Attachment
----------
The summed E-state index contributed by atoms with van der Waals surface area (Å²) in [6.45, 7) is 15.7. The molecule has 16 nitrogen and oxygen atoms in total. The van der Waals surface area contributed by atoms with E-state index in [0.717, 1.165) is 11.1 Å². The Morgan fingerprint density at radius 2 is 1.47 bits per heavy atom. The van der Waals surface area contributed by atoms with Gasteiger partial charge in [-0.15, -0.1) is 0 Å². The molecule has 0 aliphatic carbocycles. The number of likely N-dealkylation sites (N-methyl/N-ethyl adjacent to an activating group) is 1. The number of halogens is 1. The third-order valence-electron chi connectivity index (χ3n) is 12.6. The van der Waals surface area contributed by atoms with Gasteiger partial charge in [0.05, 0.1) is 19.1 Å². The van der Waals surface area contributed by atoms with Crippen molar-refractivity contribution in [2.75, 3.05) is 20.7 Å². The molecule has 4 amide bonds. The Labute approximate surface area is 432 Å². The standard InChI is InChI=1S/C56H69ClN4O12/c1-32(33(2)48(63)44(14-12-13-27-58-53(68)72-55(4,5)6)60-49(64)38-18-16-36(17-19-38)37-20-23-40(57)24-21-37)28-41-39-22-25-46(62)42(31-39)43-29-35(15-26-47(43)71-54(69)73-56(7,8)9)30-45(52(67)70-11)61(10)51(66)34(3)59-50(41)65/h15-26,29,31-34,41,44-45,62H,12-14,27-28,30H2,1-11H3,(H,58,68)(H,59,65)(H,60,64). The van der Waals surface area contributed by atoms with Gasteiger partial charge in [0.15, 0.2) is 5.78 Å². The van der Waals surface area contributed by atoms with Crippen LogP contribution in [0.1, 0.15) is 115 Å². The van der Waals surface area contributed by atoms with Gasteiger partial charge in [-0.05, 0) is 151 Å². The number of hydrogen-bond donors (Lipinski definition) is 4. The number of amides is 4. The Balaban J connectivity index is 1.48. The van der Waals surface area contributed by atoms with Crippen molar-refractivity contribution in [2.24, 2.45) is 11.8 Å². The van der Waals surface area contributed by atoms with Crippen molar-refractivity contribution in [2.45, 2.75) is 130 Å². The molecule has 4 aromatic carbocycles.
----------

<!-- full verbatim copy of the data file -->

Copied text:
The summed E-state index contributed by atoms with van der Waals surface area (Å²) in [6.45, 7) is 15.7. The molecule has 16 nitrogen and oxygen atoms in total. The van der Waals surface area contributed by atoms with E-state index in [0.717, 1.165) is 11.1 Å². The Morgan fingerprint density at radius 2 is 1.47 bits per heavy atom. The van der Waals surface area contributed by atoms with Gasteiger partial charge in [-0.15, -0.1) is 0 Å². The molecule has 0 aliphatic carbocycles. The number of likely N-dealkylation sites (N-methyl/N-ethyl adjacent to an activating group) is 1. The number of halogens is 1. The third-order valence-electron chi connectivity index (χ3n) is 12.6. The van der Waals surface area contributed by atoms with Gasteiger partial charge in [0.05, 0.1) is 19.1 Å². The van der Waals surface area contributed by atoms with Crippen molar-refractivity contribution in [2.75, 3.05) is 20.7 Å². The molecule has 4 amide bonds. The Labute approximate surface area is 432 Å². The standard InChI is InChI=1S/C56H69ClN4O12/c1-32(33(2)48(63)44(14-12-13-27-58-53(68)72-55(4,5)6)60-49(64)38-18-16-36(17-19-38)37-20-23-40(57)24-21-37)28-41-39-22-25-46(62)42(31-39)43-29-35(15-26-47(43)71-54(69)73-56(7,8)9)30-45(52(67)70-11)61(10)51(66)34(3)59-50(41)65/h15-26,29,31-34,41,44-45,62H,12-14,27-28,30H2,1-11H3,(H,58,68)(H,59,65)(H,60,64). The van der Waals surface area contributed by atoms with Gasteiger partial charge in [0.15, 0.2) is 5.78 Å². The van der Waals surface area contributed by atoms with Crippen LogP contribution in [0.1, 0.15) is 115 Å². The van der Waals surface area contributed by atoms with Gasteiger partial charge in [-0.05, 0) is 151 Å². The number of hydrogen-bond donors (Lipinski definition) is 4. The number of amides is 4. The Balaban J connectivity index is 1.48. The van der Waals surface area contributed by atoms with Crippen molar-refractivity contribution in [2.24, 2.45) is 11.8 Å². The van der Waals surface area contributed by atoms with Crippen molar-refractivity contribution in [2.45, 2.75) is 130 Å². The molecule has 4 aromatic carbocycles.